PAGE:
He tried to call out to me, but his voice faltered. Stormzilla was on him that quick, about to rip the flesh from his face. I only had seconds to do something. With all I had in me, I dropped back to the floor, under the radar of her wind, rolling shoulder over shoulder until I came to stand behind her. Was sound strategy until she turned her gaze on me. With one touch of her hand, a surge sent me flying back across the room. The front door blew open and I went sailing out of the cabin. The door banged shut, and I landed hard -- belly down -- gasping in wet dirt.

Everything was splotchy gray, confusion and dizziness coursing through me. The storm stripped branches, and leaves from the trees sending them flying helter-skelter. I struggled to lift my head up out of the mud, peering through the seething rain at the cabin. The small cottage rocked and shook. Streaks of lightning hit with colliding force, the swift current snatching the cabin from its foundation.

"What the frack…" I watched in horror, and disbelief as the building spun slowly toward the sky. My brain quickly popped back into first gear. I had to protect Sam, save Sam. "No." My voice was weak and trembling. "No." Scrambling, hands pushing off the soggy ground, I tried to stand, but the storm plopped me back down. "Sam!" I screamed, thrashing and clawing in the mud. Like being in a bad dream -- I couldn't budge. I kept my eyes set on the cabin the roar of the wind exploding, bursts of light near blinding. "Sam--get out!" The storm screeched and hissed. "Sammy!" Several windows shattered, and what was left of the roof shot up into the blackened sky. I finally managed to get off my knees, feet following, running through the mud toward the cabin. "Saaaaaaaaam!"

"Dean!" A dark shape rammed into my right side, knocking me back to the shaking ground.

I turned, ready to fight, finding myself staring up into the eyes of... "Bobby!"

"Stay put, boy!" Bobby held me down with one knee to my chest.

Son of a bitch, Bobby!" I snarled in surprise. " Sammy's still in there!" I fought to shove his knee off my chest.

Bobby wasn't Superman, but he was a lot stronger than I ever gave him credit for.

"Bobby, let me up!" I struggled as the sky cracked in two, drips of rain rushing down my face -- or were those tears.

"Dean!" Trust me, I can do this without a fight! You know there's no killing her."

I trembled. What choice did I have? In seconds Sam would be sucked up into the purple-black sky, and I doubted he'd be lucky enough to land in Oz -- kid didn't even bring his ruby slippers -- no way I'd ever get Sam back. "Hurry." I nodded.

Bobby released his hold. Dropping onto both knees in the mud, he raised his hands toward the sky and began to chant/pray in a sing-song tone. Sounded Native American, but I didn't know the words. For what seemed like a long time, nothing happened. The rain tumbled down, the cabin spun, rattling, and hovering five feet in the air as if tied to the sky by a rope. I could picture Sam trapped inside. The Storm Hag tearing him apart. Flinging blood and flesh around the room -- pieces of Sam sticking to the walls like spitballs. A sickening, putrid thing wormed through my gut, and I almost puked. I couldn't wait any longer for Bobby to complete his incantation. Sam needed me. I shot up out of the mud, but froze in utter shock as the wind and rain stopped. The sky lit early-morning gray, and the cabin plunked with a loud, wet smack back to the ground.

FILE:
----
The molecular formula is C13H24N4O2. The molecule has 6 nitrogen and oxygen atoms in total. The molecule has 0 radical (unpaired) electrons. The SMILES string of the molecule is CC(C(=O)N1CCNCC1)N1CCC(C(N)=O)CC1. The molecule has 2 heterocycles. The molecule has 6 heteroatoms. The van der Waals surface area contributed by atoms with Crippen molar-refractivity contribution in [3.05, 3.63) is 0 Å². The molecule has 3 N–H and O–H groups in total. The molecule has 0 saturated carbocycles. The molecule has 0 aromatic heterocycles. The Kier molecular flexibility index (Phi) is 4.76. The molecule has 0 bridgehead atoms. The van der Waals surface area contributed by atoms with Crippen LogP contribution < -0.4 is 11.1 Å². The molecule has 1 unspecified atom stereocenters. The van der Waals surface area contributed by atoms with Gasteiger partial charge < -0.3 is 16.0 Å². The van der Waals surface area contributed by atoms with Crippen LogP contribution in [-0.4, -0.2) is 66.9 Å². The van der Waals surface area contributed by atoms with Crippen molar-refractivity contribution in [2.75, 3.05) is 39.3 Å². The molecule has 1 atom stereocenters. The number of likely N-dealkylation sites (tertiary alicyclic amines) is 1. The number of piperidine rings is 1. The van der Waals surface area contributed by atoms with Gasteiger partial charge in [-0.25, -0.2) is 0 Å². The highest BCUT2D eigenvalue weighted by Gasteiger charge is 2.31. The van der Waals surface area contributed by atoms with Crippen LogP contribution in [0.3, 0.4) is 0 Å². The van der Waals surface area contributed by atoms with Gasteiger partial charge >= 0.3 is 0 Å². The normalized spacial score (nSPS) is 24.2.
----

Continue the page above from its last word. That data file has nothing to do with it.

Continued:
"Go, Dean. Get your brother!" Bobby's sharp voice set me back to action.

Slip-sliding across the mud, I leapt up the three small steps leading to the porch. The half-hanging door creaked loudly as I shoved my way inside, nervously scanning the wrecked room. Parts of the floorboards were buckled and torn up, huge holes shot through the walls -- never mind the missing roof. The few objects that hadn't been sucked from the cabin were tossed around. Several rusted pots were embedded in the walls like a sword stuck in a rock. The mattress was shoved up on its side against a wall, torn and bloody -- no sign of Sam. Had we been too late? Had Sam been sucked out of the cabin? The icy silence kept me rooted in the doorway.

"Sam," I barely could whisper.

"Looking for me?" Sam's voice was shaky as he flipped what was left of the mattress off himself.

"Thank God." I let out a long sigh.

"Ow," Sam uttered a cry his good hand coming to grip at his injured shoulder.

"Killer party, Sam." I crossed the room quickly crouching down and shoving the mattress the rest of the way off him. "Let me see you." I pushed back his bangs, noting several small cuts dotting his face, and more than a few deep purple bruises on his neck, blood seeping through the shredded and dirty gauze of his shoulder blade.

"How's it look?" Sam winced.

"Probably popped a few stitches. You okay?" I asked trying to get my pounding heart to slow.

"S-sure." Sam gave a confused glance around the room. "Where is she?" He tried to sit up.

"Scitso frenique, bitch is gone." Slipping a hand behind his back, I helped ease Sam up.

"How?" He breathed heavily.

"You blithering idgit's want to come on out of there?"

"Ask Bobby." I shrugged, glancing over my shoulder just as Bobby came to stand in the broken doorway.

"You two are a couple of real wild bulls -- and with bulls -- comes horns."

"Meaning?" Sam and I mumbled in puzzled unison.

"Meaning… you two are going to be the death of me, yet. I been tracking that supernatural storm, knowing you were about to have a nasty encounter with…"